Friday, December 30, 2011
The Wonderful Season And "It's A Wonderful Life!" [Pt 2]
Part 1 of this two part series----> click on link http://bit.ly/vBL3aZ
Below is Part 2
Now, concerning the film "It's A Wonderful Life" something just this year caught my attention. The basic story line was concerning one, George Bailey taking over his father's "Building And Loan" which specialized in providing mortgages for those of questionable means. Bailey's gracious character is contrasted with a measly, penny pinching banker, one Mr Potter, who's intent was to overlord and totally monopolise the town. Most fascinating was that on May 26, 1947 the American FBI, declared that "It's a Wonderful Life" was an obvious attempt to discredit bankers, a propaganda trick used by communists. Wouldn't you have to wonder what people today would think about that? Watching, as I say, the film this latest time I really came to the conclusion that "It's A Wonderful Life" perhaps indeed could be considered...the most wonderful film ever made.
Yes, I fully appreciate there are many different and various genres and it could be said no one particular thing is everyone's cup of tea. When one considers however the basics of what makes life enjoyable and worthwhile the "It's A Wonderful Life" most certainly does touch on all the bases---self sacrifice, being kind and gracious, and doing things together for the common good---all the ingrediants one would hope to see in a good and caring society. It's a film as well which inspires one to ever seek to look at the bigger picture in life. One can see George Bailey learn such a wonderful valuable lesson that no matter how big a problem which seeks to envelop our lives...there may indeed be things one should consider to keep things in proper perspective.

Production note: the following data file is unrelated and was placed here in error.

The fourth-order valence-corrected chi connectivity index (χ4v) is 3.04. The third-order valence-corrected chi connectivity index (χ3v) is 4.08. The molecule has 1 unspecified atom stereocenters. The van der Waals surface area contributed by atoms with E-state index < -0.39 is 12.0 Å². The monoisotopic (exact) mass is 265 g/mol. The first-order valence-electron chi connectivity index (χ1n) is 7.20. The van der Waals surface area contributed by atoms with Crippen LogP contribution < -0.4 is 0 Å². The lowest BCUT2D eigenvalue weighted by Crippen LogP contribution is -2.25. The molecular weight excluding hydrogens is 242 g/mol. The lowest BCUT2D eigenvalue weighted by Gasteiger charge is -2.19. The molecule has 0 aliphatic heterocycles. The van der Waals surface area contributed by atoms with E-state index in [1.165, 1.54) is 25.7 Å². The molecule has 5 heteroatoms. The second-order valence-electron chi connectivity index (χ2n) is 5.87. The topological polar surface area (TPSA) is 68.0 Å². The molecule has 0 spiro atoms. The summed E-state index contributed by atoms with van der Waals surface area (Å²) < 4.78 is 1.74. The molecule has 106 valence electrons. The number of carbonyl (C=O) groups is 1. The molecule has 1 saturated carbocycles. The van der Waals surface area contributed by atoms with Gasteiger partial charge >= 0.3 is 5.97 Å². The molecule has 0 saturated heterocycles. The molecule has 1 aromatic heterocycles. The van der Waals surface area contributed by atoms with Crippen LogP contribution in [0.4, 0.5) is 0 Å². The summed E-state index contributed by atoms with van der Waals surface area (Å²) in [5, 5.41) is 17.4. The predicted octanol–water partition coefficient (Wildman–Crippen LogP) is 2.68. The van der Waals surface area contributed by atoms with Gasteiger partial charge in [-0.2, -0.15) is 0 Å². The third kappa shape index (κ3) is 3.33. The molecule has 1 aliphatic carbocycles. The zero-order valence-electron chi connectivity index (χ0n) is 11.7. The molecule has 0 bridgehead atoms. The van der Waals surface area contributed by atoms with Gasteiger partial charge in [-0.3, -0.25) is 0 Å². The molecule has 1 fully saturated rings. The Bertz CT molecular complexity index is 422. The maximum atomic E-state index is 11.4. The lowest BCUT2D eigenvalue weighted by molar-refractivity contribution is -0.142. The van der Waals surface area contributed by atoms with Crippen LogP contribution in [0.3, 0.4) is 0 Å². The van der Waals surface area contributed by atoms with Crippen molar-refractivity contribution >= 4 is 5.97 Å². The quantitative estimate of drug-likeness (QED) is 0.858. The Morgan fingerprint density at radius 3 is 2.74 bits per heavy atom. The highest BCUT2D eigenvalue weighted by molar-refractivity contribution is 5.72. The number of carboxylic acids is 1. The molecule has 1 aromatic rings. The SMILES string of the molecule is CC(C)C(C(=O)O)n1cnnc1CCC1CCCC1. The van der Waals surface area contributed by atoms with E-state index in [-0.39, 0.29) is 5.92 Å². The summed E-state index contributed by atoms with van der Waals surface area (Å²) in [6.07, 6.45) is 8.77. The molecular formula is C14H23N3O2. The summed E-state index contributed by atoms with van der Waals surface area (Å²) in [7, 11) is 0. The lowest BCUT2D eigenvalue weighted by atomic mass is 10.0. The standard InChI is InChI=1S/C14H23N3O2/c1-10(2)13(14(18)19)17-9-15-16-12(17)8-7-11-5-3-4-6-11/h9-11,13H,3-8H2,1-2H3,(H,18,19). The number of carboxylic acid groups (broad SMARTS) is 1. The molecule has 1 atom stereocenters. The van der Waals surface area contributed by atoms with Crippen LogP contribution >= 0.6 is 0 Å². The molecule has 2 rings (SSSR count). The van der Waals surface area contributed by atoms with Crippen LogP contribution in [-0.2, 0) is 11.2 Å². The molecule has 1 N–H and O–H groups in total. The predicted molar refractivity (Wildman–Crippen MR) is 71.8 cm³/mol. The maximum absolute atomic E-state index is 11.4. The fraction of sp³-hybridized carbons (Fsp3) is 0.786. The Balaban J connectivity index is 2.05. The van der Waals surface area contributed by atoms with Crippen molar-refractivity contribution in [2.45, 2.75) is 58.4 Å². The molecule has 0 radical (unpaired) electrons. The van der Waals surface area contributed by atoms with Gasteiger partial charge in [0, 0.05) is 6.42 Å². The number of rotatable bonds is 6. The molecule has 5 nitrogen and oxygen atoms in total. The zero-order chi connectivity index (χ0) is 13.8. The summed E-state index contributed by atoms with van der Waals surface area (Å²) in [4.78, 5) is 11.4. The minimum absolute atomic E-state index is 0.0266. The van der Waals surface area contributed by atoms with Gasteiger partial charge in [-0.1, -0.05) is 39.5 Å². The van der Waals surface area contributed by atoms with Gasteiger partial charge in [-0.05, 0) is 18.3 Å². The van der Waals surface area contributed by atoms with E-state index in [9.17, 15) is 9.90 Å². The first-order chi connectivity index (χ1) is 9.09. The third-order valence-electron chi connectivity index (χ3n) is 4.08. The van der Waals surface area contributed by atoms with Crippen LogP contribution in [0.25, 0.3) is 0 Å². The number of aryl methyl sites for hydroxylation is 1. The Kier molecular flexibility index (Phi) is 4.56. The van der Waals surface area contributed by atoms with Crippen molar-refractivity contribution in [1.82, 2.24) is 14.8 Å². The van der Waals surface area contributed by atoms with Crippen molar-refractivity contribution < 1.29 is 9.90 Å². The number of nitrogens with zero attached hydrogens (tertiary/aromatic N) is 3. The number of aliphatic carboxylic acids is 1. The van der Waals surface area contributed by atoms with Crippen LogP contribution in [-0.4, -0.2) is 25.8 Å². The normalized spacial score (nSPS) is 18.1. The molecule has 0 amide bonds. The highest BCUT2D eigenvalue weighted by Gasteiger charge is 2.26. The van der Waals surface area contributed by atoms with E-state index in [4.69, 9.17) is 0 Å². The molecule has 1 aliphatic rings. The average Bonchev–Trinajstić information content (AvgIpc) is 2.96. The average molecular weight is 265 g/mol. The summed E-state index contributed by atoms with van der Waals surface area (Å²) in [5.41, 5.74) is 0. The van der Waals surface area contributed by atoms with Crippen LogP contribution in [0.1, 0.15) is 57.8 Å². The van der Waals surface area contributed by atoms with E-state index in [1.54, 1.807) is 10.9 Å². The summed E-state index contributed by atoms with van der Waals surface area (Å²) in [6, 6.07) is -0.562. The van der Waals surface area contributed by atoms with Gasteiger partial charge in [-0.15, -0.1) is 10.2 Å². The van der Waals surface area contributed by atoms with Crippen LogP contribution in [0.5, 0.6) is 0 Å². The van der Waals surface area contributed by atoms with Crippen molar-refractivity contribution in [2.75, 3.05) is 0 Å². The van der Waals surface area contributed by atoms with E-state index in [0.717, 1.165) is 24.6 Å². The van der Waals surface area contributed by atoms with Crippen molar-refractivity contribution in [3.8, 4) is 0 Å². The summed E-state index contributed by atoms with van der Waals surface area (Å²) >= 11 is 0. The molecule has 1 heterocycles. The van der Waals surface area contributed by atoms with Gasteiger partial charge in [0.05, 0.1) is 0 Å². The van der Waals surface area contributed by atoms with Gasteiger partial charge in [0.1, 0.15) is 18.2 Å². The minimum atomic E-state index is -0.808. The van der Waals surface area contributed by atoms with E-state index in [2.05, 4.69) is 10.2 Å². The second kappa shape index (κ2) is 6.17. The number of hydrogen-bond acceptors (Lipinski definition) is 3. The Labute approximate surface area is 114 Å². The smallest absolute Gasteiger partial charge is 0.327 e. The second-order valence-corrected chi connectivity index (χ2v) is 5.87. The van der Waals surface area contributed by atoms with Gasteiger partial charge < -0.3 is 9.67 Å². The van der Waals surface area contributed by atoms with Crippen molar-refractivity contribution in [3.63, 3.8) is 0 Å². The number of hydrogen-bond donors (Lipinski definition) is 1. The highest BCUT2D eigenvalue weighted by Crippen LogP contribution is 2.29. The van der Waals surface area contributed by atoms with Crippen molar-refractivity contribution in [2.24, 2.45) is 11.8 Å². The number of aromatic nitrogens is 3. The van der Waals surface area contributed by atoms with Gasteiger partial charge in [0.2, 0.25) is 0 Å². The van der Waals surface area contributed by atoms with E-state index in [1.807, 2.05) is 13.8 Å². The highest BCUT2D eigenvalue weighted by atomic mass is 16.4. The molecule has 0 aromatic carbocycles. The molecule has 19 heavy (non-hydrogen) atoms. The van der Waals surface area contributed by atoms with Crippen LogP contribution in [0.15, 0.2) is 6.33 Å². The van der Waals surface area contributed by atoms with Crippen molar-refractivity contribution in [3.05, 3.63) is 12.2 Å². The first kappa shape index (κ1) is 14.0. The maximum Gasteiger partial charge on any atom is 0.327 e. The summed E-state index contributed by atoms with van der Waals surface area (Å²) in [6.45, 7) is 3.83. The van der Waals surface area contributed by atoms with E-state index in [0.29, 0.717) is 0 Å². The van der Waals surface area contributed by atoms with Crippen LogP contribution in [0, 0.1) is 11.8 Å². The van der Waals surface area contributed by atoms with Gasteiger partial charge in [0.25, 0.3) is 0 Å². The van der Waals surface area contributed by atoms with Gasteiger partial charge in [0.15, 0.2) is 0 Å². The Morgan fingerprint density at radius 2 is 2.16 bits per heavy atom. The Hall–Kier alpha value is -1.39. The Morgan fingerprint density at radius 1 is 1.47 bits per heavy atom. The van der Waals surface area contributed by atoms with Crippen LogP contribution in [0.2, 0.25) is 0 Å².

On my latest viewing this wonderful film, I picked up on something most ironic. The age old question has always been can money buy happiness. The standard answer is no. If one considers all aspects of the story however it should be noted the "Building And Loan" was all about giving people a sense of security and happiness by granting them the means to purchase a home. Any way one looks at it---that required money, so can money buy happiness? And what was the thing that actually brought the solution to George's main dilemma in the end? Wasn't it community giving, pooling resources and using money as a tool in solving the problem?
I'm sure we can safely conclude therefore that financial capability does connect to a certain aspect in making people "happy". Perhaps we could consider "happiness" likened to a structure of a building. One needs various pillars in holding it. Money is merely one such pillar but it takes more than one to hold it up. A person could have all the money in the world but if they've trouble in their homes, strife and turmoil between relatives and friends---or if a physician has relayed to one a not so good report---well what good is money to buy happiness then? Now concluding I'd have to say there's one thing I'm not too happy about. I happen to notice "It's A Wonderful Life" in 1946 was nominated for five Oscars but didn't win one. However the American Film Institute has it as one of the 100 best films ever made and have it as number one on it's list as the most inspirational films of all time! What else could be said except, "That's Wonderful!" And may you all my readers have, A Very Wonderful and Happy New Year!!!!